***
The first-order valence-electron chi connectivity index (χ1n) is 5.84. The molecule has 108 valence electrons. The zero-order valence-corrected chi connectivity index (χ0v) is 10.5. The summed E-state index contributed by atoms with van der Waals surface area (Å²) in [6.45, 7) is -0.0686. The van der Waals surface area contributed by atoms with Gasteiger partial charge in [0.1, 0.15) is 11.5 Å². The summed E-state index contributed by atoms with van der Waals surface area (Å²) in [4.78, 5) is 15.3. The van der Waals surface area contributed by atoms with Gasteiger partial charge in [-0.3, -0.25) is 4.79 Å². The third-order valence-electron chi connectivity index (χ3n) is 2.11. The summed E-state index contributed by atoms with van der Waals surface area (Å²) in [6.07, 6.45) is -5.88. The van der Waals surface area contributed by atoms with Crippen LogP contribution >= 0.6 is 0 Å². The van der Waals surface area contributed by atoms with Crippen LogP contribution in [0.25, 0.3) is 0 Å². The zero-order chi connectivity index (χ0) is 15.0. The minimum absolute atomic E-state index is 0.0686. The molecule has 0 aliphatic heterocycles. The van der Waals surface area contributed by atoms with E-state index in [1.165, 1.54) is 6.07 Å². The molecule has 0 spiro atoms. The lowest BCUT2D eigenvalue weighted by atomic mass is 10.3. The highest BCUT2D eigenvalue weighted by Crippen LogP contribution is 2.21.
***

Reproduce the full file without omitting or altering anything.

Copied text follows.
The first-order valence-electron chi connectivity index (χ1n) is 5.84. The molecule has 108 valence electrons. The zero-order valence-corrected chi connectivity index (χ0v) is 10.5. The summed E-state index contributed by atoms with van der Waals surface area (Å²) in [6.45, 7) is -0.0686. The van der Waals surface area contributed by atoms with Gasteiger partial charge in [0.1, 0.15) is 11.5 Å². The summed E-state index contributed by atoms with van der Waals surface area (Å²) in [4.78, 5) is 15.3. The van der Waals surface area contributed by atoms with Gasteiger partial charge in [-0.3, -0.25) is 4.79 Å². The third-order valence-electron chi connectivity index (χ3n) is 2.11. The summed E-state index contributed by atoms with van der Waals surface area (Å²) in [6.07, 6.45) is -5.88. The van der Waals surface area contributed by atoms with Crippen LogP contribution >= 0.6 is 0 Å². The van der Waals surface area contributed by atoms with Crippen LogP contribution in [0.25, 0.3) is 0 Å². The zero-order chi connectivity index (χ0) is 15.0. The minimum absolute atomic E-state index is 0.0686. The molecule has 0 aliphatic heterocycles. The van der Waals surface area contributed by atoms with E-state index in [1.165, 1.54) is 6.07 Å². The molecule has 0 spiro atoms. The lowest BCUT2D eigenvalue weighted by atomic mass is 10.3. The highest BCUT2D eigenvalue weighted by Crippen LogP contribution is 2.21.